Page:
Contribution of the American Women during the Second World War

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Short Essay Answer

U.S women during the Second World War played a very vital role at both their homes and the defense production plants while their men were abroad fighting the war. In order to help in building the armaments that were necessary to win the war, women were employed as welders, riveters, and electricians in the defense plants were they acquired many experiences of ‘man’s work’. A large number of American women were not employed prior to the war, they only carried out home duties, and the few who were employed were only the single or the professionals.
The jobs that women undertook during the war included nurses, engineering, mechanics, building ships, tank drivers, ambulance drivers, plumbers, among many others. About sixty percent of employees who participated during the war were women. 640,000 women were employed in the state’s armed forces, 55,000 were serving with guns, and 80,000 participated in the Land Army. Out of the women who were employed, 80 percent were married and worked of land, factories, and armed forces. The war marked a very great impact towards women pay.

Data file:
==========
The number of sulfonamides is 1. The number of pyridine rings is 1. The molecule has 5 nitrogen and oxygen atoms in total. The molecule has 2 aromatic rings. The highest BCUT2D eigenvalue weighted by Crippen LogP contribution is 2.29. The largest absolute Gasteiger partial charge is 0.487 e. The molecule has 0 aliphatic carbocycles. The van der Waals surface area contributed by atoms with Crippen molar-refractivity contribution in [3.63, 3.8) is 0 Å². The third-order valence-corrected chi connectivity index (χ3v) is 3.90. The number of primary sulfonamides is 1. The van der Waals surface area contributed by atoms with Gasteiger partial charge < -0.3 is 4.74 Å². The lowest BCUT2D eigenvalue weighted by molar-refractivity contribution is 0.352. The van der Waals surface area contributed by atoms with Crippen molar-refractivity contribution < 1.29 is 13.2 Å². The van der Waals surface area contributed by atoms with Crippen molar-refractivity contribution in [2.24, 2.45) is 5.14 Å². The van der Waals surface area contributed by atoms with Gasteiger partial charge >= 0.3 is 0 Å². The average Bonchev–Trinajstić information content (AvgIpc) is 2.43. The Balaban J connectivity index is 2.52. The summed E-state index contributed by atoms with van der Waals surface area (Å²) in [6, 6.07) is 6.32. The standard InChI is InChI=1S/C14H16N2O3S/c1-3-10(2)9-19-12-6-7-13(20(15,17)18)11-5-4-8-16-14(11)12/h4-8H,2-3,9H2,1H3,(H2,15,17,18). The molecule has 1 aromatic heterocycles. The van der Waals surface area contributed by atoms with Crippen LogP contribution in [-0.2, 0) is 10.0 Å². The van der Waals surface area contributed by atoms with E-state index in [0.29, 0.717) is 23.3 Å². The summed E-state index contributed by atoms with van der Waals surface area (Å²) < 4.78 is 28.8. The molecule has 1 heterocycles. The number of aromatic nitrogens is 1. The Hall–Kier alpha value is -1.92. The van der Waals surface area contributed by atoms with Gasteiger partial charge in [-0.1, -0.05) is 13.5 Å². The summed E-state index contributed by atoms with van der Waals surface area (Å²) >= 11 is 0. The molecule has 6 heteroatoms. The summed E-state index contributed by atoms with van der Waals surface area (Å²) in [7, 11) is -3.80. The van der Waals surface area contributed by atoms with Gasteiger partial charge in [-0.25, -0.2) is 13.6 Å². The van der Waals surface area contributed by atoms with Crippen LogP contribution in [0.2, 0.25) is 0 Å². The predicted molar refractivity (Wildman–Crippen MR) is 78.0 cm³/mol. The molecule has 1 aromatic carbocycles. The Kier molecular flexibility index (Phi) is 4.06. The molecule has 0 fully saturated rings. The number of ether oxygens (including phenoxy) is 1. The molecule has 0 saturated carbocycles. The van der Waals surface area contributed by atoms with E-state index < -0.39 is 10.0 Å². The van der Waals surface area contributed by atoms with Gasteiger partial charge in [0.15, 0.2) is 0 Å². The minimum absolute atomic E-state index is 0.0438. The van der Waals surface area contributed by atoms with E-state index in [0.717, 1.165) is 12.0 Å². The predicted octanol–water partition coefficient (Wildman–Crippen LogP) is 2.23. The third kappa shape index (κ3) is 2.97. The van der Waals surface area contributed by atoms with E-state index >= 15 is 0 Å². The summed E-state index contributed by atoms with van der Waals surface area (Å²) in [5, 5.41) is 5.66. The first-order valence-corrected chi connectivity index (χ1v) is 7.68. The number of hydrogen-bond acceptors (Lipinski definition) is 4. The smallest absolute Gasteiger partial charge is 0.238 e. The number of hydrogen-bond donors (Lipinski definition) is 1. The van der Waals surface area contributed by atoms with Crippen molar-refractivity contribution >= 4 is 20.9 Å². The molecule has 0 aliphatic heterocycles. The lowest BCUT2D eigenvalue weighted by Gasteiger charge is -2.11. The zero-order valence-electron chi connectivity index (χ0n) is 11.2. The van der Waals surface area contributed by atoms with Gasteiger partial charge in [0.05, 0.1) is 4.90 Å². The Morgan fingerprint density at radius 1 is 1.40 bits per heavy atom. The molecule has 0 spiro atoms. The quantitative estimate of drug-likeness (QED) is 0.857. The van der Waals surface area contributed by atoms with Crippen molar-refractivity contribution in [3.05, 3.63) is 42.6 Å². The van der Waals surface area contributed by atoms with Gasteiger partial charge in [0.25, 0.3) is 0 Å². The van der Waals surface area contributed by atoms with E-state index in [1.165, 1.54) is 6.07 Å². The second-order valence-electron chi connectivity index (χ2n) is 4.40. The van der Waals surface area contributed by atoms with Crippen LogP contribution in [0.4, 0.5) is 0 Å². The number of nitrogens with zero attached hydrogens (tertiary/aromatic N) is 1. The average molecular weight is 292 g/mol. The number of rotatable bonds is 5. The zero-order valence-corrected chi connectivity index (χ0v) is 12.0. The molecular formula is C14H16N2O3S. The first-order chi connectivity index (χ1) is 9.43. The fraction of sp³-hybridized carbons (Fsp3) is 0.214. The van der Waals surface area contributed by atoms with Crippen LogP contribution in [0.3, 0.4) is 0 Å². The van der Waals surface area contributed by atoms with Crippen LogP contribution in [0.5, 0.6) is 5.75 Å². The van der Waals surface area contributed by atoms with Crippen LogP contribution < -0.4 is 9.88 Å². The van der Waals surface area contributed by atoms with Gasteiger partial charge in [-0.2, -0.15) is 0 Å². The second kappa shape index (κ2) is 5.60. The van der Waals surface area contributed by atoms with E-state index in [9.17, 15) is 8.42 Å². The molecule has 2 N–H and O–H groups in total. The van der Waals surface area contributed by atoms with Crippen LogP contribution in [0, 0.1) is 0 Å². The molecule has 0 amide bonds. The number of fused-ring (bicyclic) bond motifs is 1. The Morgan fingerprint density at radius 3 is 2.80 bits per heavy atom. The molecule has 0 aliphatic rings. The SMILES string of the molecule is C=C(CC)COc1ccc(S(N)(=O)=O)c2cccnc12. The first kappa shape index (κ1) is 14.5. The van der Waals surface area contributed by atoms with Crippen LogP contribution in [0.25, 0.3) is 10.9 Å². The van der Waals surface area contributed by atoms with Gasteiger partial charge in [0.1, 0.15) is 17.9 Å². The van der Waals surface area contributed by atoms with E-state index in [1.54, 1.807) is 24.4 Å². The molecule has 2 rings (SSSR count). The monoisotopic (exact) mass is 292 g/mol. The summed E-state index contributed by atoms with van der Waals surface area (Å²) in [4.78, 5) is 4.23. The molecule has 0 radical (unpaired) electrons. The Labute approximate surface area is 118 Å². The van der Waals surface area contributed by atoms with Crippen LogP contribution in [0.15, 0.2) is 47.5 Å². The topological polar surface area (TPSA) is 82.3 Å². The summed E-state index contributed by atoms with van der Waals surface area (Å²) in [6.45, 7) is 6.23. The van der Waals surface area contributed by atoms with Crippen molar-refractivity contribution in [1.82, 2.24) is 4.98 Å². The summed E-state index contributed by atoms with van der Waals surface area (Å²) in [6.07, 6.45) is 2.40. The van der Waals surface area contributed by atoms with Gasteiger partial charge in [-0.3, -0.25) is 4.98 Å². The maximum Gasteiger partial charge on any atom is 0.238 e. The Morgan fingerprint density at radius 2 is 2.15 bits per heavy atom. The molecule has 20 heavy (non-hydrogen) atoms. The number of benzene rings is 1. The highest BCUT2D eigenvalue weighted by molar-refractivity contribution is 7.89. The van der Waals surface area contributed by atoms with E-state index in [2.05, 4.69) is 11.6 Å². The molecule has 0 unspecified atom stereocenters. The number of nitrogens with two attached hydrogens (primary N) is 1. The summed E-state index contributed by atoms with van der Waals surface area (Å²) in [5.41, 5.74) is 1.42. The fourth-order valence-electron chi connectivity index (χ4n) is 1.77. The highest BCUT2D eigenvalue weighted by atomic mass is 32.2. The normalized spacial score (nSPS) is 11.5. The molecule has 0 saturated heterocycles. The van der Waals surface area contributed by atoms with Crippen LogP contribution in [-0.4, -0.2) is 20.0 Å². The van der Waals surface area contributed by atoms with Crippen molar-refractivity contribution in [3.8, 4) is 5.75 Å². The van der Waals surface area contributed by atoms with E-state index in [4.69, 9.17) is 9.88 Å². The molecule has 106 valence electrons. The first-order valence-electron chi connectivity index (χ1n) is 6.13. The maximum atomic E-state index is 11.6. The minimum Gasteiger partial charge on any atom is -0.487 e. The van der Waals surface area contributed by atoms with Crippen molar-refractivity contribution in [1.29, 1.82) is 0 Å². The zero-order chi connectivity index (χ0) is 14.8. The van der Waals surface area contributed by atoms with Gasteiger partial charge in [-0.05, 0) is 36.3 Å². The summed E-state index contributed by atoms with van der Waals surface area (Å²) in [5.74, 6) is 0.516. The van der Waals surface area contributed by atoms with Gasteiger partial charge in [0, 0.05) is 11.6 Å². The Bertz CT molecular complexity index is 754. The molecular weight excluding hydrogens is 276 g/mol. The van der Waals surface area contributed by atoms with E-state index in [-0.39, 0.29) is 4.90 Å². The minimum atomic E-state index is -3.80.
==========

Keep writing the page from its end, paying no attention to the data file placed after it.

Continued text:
The issue of gender equality was raised during the war after realizing that what men can do, women can also do thus resulting in gender equality. This led to the increase of women’s wages. Although the portrayed women as only temporary workers who would return back home after the war, this was not true. Women proofed that they do what men can do and after the war, they remained in their professional jobs. The minority black women who were highly discriminated proved to be more hard working than the white women and they were moved out of South to urban centers to look for better paying jobs.

Work cited
O’Brien, Kenneth P, and Lynn H. Parsons. The Home-Front War: World War II and American Society. Westport, Conn: Greenwood Press, 2005. Print.